2. The programmer contains a STM8 µC. I would love to see everything consolidated into a single device.

    Short a contact when plugging it in to reset the EDID, and short it while in use to read the connected device’s EDID and clone it. Break a tab off and it can no longer be reset or cloned.

    1. If you have the correct system, an app like rweverything cam program an EDID chip.

      There are $4 HDMI edid emulator with Passthrough, just get that, cut or pull out any pins you don’t want, and write protect the i2c. Cheapest way to up and running

      I was using it for a PC with long runs to multiple monitors, it would regularly fail the handshake from the splitter in the ceiling. Put one of these on and its been fine for months. Also set it to 720p (what most of the content is natively), had to dive into the driver utility to get it to actually /send/ 720p down the wire (scaling on display instead of GPU)

  3. Those little rounded slivers of copper on the bottom layer ground plane look scary. I presume they are artefacts left in the polygon pour by a keep-out region around the differential pairs.

  4. There are various communication channels apart from video transmission (that includes packet data, some of variants of variable size) and hotplug detect: DDC (approx I2C) that is usually for EDID transfer purposes and most noticeably HDCP sideband communication, the very short lived Ethernet over HDMI, Audio Return Channel (similar to SPDIF), CEC (packet distribution on all advertising interconnected A/V devices) and most recently eARC. In some cases, the HDMI port is also MHL compatible.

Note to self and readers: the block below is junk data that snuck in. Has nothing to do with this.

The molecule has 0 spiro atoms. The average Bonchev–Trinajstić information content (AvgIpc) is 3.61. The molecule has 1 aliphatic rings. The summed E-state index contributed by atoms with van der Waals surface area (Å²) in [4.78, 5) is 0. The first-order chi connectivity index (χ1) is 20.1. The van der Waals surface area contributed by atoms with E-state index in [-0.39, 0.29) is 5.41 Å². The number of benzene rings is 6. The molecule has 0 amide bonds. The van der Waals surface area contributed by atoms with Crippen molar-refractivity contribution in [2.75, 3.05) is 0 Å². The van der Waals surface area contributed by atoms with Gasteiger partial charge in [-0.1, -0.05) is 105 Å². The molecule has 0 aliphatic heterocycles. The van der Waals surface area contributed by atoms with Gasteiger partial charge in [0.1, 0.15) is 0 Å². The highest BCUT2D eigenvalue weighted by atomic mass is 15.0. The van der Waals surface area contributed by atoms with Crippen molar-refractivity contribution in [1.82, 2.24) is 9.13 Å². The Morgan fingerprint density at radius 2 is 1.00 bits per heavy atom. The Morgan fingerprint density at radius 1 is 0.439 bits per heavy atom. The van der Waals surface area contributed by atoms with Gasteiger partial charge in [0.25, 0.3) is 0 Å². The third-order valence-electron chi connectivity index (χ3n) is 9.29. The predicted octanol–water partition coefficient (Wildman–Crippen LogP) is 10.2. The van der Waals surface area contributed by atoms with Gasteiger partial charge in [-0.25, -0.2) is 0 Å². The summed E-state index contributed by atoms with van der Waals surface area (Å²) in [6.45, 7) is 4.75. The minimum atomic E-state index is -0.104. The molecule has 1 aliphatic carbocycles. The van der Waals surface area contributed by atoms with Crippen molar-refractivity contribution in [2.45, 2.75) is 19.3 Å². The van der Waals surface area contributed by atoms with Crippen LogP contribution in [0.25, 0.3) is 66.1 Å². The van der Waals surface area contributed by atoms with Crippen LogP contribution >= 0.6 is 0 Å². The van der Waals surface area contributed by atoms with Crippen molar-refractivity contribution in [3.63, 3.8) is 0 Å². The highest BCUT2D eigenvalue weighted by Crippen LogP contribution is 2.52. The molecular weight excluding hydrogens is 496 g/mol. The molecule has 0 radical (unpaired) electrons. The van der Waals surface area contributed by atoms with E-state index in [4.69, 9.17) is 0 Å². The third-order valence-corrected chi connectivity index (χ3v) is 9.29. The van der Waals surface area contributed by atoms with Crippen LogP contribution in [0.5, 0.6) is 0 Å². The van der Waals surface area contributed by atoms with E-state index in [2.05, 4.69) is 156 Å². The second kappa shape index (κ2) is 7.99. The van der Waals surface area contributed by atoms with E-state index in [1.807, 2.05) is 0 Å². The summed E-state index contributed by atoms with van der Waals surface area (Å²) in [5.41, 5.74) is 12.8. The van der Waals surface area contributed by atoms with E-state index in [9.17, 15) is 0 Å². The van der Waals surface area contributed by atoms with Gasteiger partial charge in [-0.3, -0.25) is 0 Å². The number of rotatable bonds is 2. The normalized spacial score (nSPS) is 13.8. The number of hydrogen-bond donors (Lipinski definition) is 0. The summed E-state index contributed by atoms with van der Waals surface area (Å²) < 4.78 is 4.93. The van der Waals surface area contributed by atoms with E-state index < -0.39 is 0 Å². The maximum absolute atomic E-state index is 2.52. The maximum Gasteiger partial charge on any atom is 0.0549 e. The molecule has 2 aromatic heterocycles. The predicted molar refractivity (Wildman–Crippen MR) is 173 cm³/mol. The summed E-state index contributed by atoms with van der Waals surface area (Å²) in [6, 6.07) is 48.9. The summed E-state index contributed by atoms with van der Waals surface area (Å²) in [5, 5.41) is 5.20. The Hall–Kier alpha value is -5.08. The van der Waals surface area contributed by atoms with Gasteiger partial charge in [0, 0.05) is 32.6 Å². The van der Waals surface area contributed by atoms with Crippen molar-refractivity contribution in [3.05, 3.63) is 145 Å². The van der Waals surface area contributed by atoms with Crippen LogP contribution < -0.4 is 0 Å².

CEC is the most likely to be attacked. I assume that any device implements the CEC protocol in software. Unless there are backdoors somewhere else.

  5. I’m pretty sure my Sharp LC-52D85U has malware. Many years back I installed a firmware update from what I realized later was a questionable source. I can no longer upgrade or downgrade and the only answer my research found was to replace the motherboard entirely. But it mostly works. Linux misreads the sync parameters (Windows doesn’t) so I had to figure out how to re compute them and create a custom config. Every so often the tv will go into a boot loop, unresponsive until I cut and reconnect power, but that doesn’t happen more than once a month. Aside from that which was kinda my fault, no complaints. Over 13 years of heavier than average use, not one dead pixel, and a young James Garner looks real handsome as Maverick on it right now. It has fluorescent bulb backlights!

    1. you possibly applied the incorrect firmware for a different version of chip or board ? Given the attack vector for a smart TV via firmware must be via a smart TV some packet sniffing of the ethernet would identify that. Most firmware I’ve applied to smart TV in the past has been hacked together with the best intention to increase the lifespan of an otherwise obselecent piece of hardware and sometimes the just run out of ran or are poorly compiled. Just my opinion.